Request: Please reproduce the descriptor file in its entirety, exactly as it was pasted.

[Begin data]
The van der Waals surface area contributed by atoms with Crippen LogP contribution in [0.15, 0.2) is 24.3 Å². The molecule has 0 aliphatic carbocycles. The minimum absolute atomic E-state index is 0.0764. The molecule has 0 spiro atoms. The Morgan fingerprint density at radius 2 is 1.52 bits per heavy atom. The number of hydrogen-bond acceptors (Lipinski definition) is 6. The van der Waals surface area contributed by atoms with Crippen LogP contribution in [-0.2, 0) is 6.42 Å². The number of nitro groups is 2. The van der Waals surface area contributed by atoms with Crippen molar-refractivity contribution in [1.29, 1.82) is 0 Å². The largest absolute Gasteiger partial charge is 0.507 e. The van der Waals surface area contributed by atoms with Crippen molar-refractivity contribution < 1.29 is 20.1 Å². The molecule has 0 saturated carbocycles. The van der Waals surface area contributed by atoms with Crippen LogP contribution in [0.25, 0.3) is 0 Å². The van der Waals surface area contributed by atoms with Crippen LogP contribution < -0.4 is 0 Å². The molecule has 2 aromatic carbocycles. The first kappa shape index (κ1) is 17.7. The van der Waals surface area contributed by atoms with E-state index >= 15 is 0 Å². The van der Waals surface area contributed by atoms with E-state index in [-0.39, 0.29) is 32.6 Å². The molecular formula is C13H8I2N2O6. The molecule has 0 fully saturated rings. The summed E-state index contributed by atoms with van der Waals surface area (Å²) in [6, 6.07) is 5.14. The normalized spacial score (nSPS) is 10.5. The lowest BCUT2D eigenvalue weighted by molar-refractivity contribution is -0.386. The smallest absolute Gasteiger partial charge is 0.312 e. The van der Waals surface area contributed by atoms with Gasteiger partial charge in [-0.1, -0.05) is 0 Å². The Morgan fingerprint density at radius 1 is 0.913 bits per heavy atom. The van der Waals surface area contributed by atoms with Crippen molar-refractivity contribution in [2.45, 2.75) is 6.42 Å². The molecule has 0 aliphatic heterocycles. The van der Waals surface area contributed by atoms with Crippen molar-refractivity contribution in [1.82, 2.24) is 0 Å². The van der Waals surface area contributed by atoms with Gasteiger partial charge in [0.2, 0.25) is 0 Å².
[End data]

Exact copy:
The van der Waals surface area contributed by atoms with Crippen LogP contribution in [0.15, 0.2) is 24.3 Å². The molecule has 0 aliphatic carbocycles. The minimum absolute atomic E-state index is 0.0764. The molecule has 0 spiro atoms. The Morgan fingerprint density at radius 2 is 1.52 bits per heavy atom. The number of hydrogen-bond acceptors (Lipinski definition) is 6. The van der Waals surface area contributed by atoms with Crippen LogP contribution in [-0.2, 0) is 6.42 Å². The number of nitro groups is 2. The van der Waals surface area contributed by atoms with Crippen molar-refractivity contribution in [1.29, 1.82) is 0 Å². The largest absolute Gasteiger partial charge is 0.507 e. The van der Waals surface area contributed by atoms with Crippen molar-refractivity contribution < 1.29 is 20.1 Å². The molecule has 0 saturated carbocycles. The van der Waals surface area contributed by atoms with Crippen LogP contribution in [0.25, 0.3) is 0 Å². The van der Waals surface area contributed by atoms with Crippen LogP contribution < -0.4 is 0 Å². The molecule has 2 aromatic carbocycles. The first kappa shape index (κ1) is 17.7. The van der Waals surface area contributed by atoms with E-state index >= 15 is 0 Å². The van der Waals surface area contributed by atoms with E-state index in [-0.39, 0.29) is 32.6 Å². The molecular formula is C13H8I2N2O6. The molecule has 0 fully saturated rings. The summed E-state index contributed by atoms with van der Waals surface area (Å²) in [6, 6.07) is 5.14. The normalized spacial score (nSPS) is 10.5. The lowest BCUT2D eigenvalue weighted by molar-refractivity contribution is -0.386. The smallest absolute Gasteiger partial charge is 0.312 e. The van der Waals surface area contributed by atoms with Gasteiger partial charge in [-0.1, -0.05) is 0 Å². The Morgan fingerprint density at radius 1 is 0.913 bits per heavy atom. The van der Waals surface area contributed by atoms with Crippen molar-refractivity contribution in [2.45, 2.75) is 6.42 Å². The molecule has 0 aliphatic heterocycles. The van der Waals surface area contributed by atoms with Crippen molar-refractivity contribution in [1.82, 2.24) is 0 Å². The van der Waals surface area contributed by atoms with Gasteiger partial charge in [0.2, 0.25) is 0 Å².